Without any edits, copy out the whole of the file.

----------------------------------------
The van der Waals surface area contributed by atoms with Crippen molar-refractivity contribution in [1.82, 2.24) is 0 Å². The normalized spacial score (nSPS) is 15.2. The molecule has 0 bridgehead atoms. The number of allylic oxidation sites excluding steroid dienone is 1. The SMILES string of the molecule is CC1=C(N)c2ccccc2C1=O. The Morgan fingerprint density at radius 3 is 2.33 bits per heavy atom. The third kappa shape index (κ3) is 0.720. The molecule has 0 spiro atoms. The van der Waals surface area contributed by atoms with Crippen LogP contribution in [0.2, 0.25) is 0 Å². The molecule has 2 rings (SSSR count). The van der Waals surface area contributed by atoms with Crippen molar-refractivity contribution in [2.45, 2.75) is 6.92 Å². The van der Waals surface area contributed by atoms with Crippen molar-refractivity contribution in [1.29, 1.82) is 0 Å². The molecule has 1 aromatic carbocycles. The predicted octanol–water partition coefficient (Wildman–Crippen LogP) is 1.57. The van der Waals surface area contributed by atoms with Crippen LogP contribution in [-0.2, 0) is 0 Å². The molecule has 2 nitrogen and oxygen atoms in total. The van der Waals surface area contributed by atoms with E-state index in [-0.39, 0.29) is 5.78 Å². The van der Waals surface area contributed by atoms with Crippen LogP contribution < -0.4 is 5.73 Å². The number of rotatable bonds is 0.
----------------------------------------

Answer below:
The van der Waals surface area contributed by atoms with Crippen molar-refractivity contribution in [1.82, 2.24) is 0 Å². The normalized spacial score (nSPS) is 15.2. The molecule has 0 bridgehead atoms. The number of allylic oxidation sites excluding steroid dienone is 1. The SMILES string of the molecule is CC1=C(N)c2ccccc2C1=O. The Morgan fingerprint density at radius 3 is 2.33 bits per heavy atom. The third kappa shape index (κ3) is 0.720. The molecule has 0 spiro atoms. The van der Waals surface area contributed by atoms with Crippen LogP contribution in [0.2, 0.25) is 0 Å². The molecule has 2 rings (SSSR count). The van der Waals surface area contributed by atoms with Crippen molar-refractivity contribution in [2.45, 2.75) is 6.92 Å². The van der Waals surface area contributed by atoms with Crippen molar-refractivity contribution in [1.29, 1.82) is 0 Å². The molecule has 1 aromatic carbocycles. The predicted octanol–water partition coefficient (Wildman–Crippen LogP) is 1.57. The van der Waals surface area contributed by atoms with Crippen LogP contribution in [-0.2, 0) is 0 Å². The molecule has 2 nitrogen and oxygen atoms in total. The van der Waals surface area contributed by atoms with E-state index in [-0.39, 0.29) is 5.78 Å². The van der Waals surface area contributed by atoms with Crippen LogP contribution < -0.4 is 5.73 Å². The number of rotatable bonds is 0.